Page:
Abraham Lincoln would not have applauded Garrison's actions, but he often echoed him. Because of slavery, Lincoln said, "our republican robe is soiled, and trailed in the dust," leaving the world without an untarnished example of "spirit of '76." To prove the danger, Lincoln quoted from a recent London newspaper which expressed "apprehension" that slavery was "fatally violating the noblest political system the world ever saw" and thus undermining "the liberal party throughout the world."
The idea that American slavery was a threat to American democracy, and thus democracy the world-over, was not an exaggeration in 1854. The future of political liberalism was far from clear, and many in the "liberal party throughout the world" looked to the United States, flawed though it was, as one of the only bastions of democratic politics.
Nothing made democratization in the early America inevitable. It proceeded slowly, with great struggle, at different paces in different states. But by 1855, most states had either minimized or eliminated the property qualifications that previously kept even white adult men from voting. Universal white manhood suffrage had become the reality.
Pure democracy, this was not. Women, slaves, and most free blacks remained disfranchised. Immigrants and industrial wage-workers faced renewed challenges to their voting rights even as universal white manhood suffrage took hold. In particular locales and states, even legally enfranchised voters grew accustomed to serious attacks on their rights. But the extent of voting rights in the United States made the nation seem like a radical democratic experiment, especially in comparison to the political arrangements that prevailed elsewhere in the nineteenth century.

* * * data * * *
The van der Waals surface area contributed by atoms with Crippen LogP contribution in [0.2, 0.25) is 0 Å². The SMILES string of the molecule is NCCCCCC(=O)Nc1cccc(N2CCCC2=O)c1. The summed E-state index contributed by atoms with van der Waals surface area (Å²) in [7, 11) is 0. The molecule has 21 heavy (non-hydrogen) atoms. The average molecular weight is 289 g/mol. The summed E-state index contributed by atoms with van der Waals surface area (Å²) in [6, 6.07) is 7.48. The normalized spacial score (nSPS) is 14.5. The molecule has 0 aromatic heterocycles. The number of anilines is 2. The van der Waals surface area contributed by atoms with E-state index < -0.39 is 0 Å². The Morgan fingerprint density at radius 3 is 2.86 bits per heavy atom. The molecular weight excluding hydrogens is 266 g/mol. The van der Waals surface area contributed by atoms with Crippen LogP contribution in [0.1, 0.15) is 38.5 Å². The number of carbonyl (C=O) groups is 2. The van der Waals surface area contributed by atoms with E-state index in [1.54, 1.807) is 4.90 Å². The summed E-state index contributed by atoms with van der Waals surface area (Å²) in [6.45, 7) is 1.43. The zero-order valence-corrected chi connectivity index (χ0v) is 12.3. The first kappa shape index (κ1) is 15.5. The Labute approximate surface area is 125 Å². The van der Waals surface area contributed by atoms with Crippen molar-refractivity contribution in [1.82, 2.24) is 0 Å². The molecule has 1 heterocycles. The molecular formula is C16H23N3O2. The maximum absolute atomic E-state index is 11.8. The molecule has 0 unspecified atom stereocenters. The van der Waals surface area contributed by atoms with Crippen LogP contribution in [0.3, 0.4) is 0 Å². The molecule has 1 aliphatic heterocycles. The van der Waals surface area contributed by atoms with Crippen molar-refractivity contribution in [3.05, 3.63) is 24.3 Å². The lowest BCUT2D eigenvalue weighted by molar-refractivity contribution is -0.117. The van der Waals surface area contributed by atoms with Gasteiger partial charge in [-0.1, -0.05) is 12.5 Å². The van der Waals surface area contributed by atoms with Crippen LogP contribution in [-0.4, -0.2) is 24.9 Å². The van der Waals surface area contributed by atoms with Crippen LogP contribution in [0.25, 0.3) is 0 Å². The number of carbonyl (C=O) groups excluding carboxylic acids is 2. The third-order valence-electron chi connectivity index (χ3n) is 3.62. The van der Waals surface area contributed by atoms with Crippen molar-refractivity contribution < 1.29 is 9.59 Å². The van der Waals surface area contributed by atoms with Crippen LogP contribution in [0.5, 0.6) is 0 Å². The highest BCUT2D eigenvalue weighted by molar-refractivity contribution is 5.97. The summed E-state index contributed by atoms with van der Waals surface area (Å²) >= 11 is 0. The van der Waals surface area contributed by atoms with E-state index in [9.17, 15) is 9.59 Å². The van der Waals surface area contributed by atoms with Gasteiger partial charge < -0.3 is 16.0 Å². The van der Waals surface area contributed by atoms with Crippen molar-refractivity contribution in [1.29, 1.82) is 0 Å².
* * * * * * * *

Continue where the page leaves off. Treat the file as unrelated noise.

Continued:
In South America and Haiti, for example, early nineteenth-century revolutions had created undemocratic governments that managed to beat back any calls for the radical expansion of the right to vote. Parts of Europe had inched towards more popular rule, but a few telling numbers show how little progress had been made. In the United Kingdom, which reformed its Parliament in 1832, only around twenty percent of the adult male population could vote. In 1830, the French elevated a new monarch to the throne who promised to be the "People's King." But even then, as historian Mike Rapport notes, "the electorate swelled to include only 170,000 of France's richest men: this was a mere 0.5 per cent of the French population, a sixth of those who enjoyed the vote in Britain after 1832." And even such small electorates did not yet exist to check the rule of monarchs in Europe's other great powers---Prussia, Austria, and Russia.